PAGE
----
PROVIDENCE, R.I. [Brown University] To track what they can't see, pilots look to the green glow of the radar screen. Now biologists monitoring gene expression, individual variation, and disease have a glowing green indicator of their own: Brown University biologists have developed a "radar" for tracking ADAR, a crucial enzyme for editing RNA in the nervous system.
The advance gives scientists a way to view when and where ADAR is active in a living animal and how much of it is operating. In experiments in fruit flies described in the journal Nature Methods, the researchers show surprising degrees of individual variation in ADAR's RNA editing activity in the learning and memory centers of the brains of individual flies.
"We designed this molecular reporter to give us a fluorescent readout from living organisms," said Robert Reenan, professor of biology and senior author of the paper, which appears Dec. 25, 2011. "When it comes to gene expression and regulation, the devil is in the details."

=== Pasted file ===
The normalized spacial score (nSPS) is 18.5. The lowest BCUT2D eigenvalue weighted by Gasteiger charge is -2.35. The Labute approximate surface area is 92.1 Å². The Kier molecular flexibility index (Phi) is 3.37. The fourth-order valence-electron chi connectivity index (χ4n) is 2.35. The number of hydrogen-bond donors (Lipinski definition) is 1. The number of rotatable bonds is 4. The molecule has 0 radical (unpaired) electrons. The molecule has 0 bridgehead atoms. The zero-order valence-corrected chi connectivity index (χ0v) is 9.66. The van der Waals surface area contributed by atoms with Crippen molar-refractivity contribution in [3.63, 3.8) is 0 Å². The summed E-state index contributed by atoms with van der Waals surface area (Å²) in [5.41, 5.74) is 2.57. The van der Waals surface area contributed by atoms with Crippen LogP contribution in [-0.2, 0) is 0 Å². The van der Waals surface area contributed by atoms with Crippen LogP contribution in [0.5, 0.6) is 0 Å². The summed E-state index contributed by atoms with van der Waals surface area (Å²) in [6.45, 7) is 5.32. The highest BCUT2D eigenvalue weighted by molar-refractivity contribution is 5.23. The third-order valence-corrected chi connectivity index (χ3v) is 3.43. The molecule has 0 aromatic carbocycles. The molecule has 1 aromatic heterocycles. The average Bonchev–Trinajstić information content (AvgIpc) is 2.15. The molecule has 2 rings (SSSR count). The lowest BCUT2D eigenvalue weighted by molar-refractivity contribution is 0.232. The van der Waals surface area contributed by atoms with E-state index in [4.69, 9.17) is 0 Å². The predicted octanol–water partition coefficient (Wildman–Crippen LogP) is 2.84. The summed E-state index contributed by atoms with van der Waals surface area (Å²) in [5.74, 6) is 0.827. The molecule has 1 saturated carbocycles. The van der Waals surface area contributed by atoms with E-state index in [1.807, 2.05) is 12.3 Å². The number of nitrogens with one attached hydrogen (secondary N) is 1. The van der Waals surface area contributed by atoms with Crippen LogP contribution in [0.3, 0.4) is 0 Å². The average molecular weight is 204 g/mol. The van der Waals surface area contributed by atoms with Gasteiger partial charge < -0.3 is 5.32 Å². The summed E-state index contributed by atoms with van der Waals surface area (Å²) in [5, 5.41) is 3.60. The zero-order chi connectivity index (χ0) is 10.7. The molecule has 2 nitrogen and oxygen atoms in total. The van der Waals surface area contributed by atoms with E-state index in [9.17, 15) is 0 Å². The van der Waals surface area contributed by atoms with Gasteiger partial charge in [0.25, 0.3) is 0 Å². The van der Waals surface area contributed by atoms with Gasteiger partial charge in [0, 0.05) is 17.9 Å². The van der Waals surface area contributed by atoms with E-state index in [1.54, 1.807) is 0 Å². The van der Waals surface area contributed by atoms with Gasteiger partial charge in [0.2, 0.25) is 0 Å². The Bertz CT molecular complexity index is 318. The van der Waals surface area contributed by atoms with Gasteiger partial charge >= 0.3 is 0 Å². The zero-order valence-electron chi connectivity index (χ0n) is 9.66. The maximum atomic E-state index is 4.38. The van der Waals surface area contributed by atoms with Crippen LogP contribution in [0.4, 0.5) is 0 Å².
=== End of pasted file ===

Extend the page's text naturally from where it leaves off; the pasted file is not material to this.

Biologists already know that errors in transcribing RNA from DNA can lead to improper gene expression in the nervous system and might contribute to diseases such as epilepsy, suicidal depression, and schizophrenia. More recently they've gathered evidence that ADAR is associated with disease. For instance in a study in Nature Neuroscience two months ago, Reenan and colleagues at the University of Pennsylvania described profound connections between ADAR and a model of Fragile X mental retardation in fruit flies.
Reenan said that using the new "reporter" tool to look for correlations between ADAR activity levels and behavior or disease might yield new insights into how RNA editing errors lead to such variations. But he also speculated that the mechanics of how he and his research group created the fluorescent ADAR tracking system could be adapted to someday allow therapies based on targeted RNA repair. Their reporter works by
|Contact: David Orenstein|